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As National Sickle Cell Awareness Month winds down, it’s key to take a deeper look at the ailment that afflicts approximately 100,000 Americans. Sickle cell disease (SCD) is a group of inherited red blood cell complications. By definition, according to the U.S. National Library of Medicine, “If you have SCD, there is a problem with your hemoglobin. Hemoglobin is a protein in red blood cells that carries oxygen throughout the body.” The aftermath of this complication is debilitating pain.
Healthy red blood cells are round and circulate through blood vessels freely. Sickle cell carriers experience discomfort as their red blood cells are more crescent-shaped (similar to sickles). As a result, SCD red blood cells become rigid and attach to internal parts depriving others of required oxygen. Moreover, the lifespan of the specified blood cells is shorter, prompting mortality.
Also, when these moon-moldered cells hook into the body, they become less flexible and obstruct blood flow. With the compounding symptoms of pharmaceutical constraints in the United States’ healthcare system, Black and Latinx populaces make up the largest demographic of SCD patients. More specifically, per The White House, “This condition also disproportionately affects Black and Brown Americans, with an estimated 1 in 365 Black Americans… suffering from it.”
For Sickle Cell Awareness Month, which is September, REVOLT caught up with Lance Jasper Jones, the founder of Jasper House, a Los Angeles-based organization dedicated to medical resource allocation and mental health awareness. Read below as we observe Assembly Bill 1105 for SCD, patients navigating COVID-19, and why we “…need to get beyond acting like we are all perfect.”
Your recent Jasper House Warriors video stated, “We are seeing how important it is to have adequate medical service and medical rights.” With respect to service, please explain your involvement in Assembly Bill-1105.
AB-1105 was one of the first-ever medical bills for sickle cell disease in California. It was to provide $15 million for comprehensive care for adults. I had the privilege of being the leading voice of that bill for sickle cell patients. I talked about things we go through like discrimination in hospitals and fighting for our medical care.
How did this bill impact five comprehensive sickle cell disease facilities?
I believe it is an ongoing process. There are supposed to be five comprehensive clinics expanding from San Diego to San Francisco. As far as Martin Luther King, Jr. [Outpatient Center], they offer all types of sickle cell treatment care. My whole life, I have been going to cancer care clinics. Now, here we are, having comprehensive care clinics with doctors specializing in sickle cell disease.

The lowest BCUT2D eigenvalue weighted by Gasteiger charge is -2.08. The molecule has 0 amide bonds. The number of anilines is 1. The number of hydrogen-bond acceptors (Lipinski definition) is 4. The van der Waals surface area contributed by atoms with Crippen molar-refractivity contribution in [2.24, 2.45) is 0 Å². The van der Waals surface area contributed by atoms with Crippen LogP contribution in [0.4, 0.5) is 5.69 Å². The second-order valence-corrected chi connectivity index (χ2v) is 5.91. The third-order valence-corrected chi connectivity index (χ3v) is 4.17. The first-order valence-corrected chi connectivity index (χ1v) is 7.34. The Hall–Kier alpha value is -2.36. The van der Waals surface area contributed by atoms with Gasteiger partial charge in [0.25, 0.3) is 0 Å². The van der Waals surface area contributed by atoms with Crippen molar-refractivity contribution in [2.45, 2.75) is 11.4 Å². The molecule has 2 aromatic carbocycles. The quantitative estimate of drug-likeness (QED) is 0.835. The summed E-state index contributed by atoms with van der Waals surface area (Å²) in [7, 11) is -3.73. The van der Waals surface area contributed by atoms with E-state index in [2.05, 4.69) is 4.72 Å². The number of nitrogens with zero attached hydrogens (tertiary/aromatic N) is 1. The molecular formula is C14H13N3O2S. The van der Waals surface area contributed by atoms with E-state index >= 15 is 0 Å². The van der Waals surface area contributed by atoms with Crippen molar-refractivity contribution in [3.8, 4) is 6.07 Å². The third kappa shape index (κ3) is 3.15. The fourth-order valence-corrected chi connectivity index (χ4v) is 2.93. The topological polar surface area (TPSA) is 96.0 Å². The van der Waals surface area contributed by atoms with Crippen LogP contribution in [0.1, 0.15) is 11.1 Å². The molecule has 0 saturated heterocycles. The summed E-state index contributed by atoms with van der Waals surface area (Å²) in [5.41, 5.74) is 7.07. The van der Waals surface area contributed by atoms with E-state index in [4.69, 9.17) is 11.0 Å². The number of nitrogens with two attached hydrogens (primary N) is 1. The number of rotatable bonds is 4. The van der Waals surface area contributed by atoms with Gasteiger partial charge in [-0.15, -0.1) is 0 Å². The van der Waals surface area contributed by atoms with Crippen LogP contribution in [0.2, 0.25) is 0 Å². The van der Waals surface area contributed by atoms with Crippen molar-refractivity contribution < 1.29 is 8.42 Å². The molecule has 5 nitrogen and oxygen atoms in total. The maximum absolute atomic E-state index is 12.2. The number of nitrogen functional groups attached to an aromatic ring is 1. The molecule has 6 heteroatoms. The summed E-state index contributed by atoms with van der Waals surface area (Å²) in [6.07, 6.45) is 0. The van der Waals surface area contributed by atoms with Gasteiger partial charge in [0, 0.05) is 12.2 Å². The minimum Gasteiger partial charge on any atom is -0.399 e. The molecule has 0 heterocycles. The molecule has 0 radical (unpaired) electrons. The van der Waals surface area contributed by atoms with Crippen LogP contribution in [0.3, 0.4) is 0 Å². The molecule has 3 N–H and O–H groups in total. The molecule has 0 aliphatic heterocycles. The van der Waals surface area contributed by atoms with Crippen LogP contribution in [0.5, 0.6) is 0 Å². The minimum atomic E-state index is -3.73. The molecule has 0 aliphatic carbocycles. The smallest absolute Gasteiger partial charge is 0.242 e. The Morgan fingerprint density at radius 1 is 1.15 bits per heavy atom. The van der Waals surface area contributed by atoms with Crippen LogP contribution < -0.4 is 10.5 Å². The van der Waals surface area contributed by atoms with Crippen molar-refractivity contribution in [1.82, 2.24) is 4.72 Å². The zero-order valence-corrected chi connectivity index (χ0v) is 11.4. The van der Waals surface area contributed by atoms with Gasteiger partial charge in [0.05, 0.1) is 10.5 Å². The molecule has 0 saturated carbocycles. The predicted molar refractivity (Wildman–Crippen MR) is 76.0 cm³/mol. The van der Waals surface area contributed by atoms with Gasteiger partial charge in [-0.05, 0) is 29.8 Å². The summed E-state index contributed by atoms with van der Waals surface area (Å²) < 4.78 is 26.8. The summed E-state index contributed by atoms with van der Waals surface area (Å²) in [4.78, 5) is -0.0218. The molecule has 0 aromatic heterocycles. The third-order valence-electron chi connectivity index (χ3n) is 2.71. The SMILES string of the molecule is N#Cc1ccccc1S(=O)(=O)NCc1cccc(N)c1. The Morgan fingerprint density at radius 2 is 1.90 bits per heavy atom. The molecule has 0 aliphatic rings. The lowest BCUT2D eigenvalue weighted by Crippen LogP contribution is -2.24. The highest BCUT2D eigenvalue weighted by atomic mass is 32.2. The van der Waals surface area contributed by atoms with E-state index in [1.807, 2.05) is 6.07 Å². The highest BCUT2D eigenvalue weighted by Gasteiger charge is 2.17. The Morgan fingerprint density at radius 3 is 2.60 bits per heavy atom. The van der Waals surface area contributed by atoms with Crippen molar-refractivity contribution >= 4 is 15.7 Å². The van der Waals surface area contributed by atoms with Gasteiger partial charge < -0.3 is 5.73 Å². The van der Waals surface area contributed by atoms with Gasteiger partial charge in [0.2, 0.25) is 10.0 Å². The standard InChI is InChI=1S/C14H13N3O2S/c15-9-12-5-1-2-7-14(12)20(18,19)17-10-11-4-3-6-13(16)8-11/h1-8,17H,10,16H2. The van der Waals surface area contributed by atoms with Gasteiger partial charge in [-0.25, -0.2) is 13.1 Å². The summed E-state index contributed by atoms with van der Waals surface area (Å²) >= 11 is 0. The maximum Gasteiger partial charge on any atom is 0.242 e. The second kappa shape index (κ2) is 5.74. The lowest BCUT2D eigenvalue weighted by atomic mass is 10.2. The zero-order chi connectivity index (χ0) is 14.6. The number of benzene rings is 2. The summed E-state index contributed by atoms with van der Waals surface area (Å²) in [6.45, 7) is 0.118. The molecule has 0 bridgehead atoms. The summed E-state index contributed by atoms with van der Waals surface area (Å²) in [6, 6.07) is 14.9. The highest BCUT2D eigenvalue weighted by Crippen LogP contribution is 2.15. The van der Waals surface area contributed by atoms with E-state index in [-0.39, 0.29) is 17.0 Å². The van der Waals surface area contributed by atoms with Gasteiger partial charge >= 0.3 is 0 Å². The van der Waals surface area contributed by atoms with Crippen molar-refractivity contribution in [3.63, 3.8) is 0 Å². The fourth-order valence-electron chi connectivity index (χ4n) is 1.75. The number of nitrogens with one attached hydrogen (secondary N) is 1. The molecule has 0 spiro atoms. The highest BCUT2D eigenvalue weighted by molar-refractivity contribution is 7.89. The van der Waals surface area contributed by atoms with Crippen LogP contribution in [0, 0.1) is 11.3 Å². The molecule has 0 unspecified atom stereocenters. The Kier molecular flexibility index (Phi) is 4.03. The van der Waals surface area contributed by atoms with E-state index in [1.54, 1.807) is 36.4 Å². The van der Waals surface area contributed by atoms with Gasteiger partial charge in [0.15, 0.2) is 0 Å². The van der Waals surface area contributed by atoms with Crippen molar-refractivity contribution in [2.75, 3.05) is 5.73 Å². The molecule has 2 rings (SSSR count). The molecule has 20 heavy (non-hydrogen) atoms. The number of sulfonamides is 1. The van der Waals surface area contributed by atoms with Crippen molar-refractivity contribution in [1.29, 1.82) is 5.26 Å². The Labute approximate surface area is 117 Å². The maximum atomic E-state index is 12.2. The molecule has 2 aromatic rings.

Can you detail the time spent leading up to receiving a unanimous “yes” at the California State Capitol?
I gave a speech and performance at a sickle cell gala. Tony Gonzalez, [a] lobbyist in California, was moved and wanted to get involved. He was able to connect with researchers. We walked the [State] Capitol halls to meet representatives for two years straight. We were working on this bill with doctors and scientists.
Tony brought me in as the testimony of the bill. We answered questions of senators including the Congressional Black Caucus. We were telling them, “We are being subjected to discrimination. We are dealing with unbearable pain.” For example, I have had 10 surgeries myself. I was proposed to pass at 7. Here I stand at 33. [Following,] I started Jasper House Warriors.
You were born with sickle cell disease. Were there any testimonies from public figures you found inspiring during challenging moments?
There was no public figure with sickle cell. I learned about T-Boz later.
She does an annual sickle cell event in Los Angeles. I happened to be in a position to come out and speak to the audience one year. T-Boz was great.
Growing up, the figures who gave me motivation were people like Kobe Bryant. Of course, my mother [inspired me]. She had to literally become like a doctor to raise me. She quit her profession to make sure I had a dream.
You have emphasized your mother’s support and how that has helped you excel. Upon other sickle cell patients receiving an unfavorable prognosis in hospitals, do you believe they are adequately recognized?
Great question. [My perseverance] represents more of what we have done on our own. I think [surpassing a negative expectation] should be the opposite of making a medical professional look heroic. It should make them look ignorant. Excuse my language.
For instance, let’s say that we hear, “We’ve done all we can do for you.” It is like some jump to conclusions. We have had doctors come into rooms and say, “There is no more that we can learn about sickle cell.” You have to learn by trial and error.
The month of September is Sickle Cell Awareness Month. Your involvement is year-round with the Jasper House Warriors. How did your mental health and sickle cell disease organization come to be?
Growing up, it was difficult to find my place. I could not play sports, even though I was in love with basketball. [Physicians] put many limitations on you. I.e., You can’t go swimming. And they are not just saying this to me. They are saying this to anyone who has sickle cell. After I received my associate degree, I started volunteering [for SCD causes].
One thing that I began noticing was young adult struggles. I would hear how the sickle cell was holding them back. That led me to go to school to receive my clinical psychology degree and start Jasper House Warriors. We were not handling our mental health dealing with a life-threatening chronic disease. I try to live a life that shows them you can do whatever you put your mind to.
Why is the emphasis on mental health crucial alongside your Jasper House Warriors advocacy endeavors and ongoing campaigns?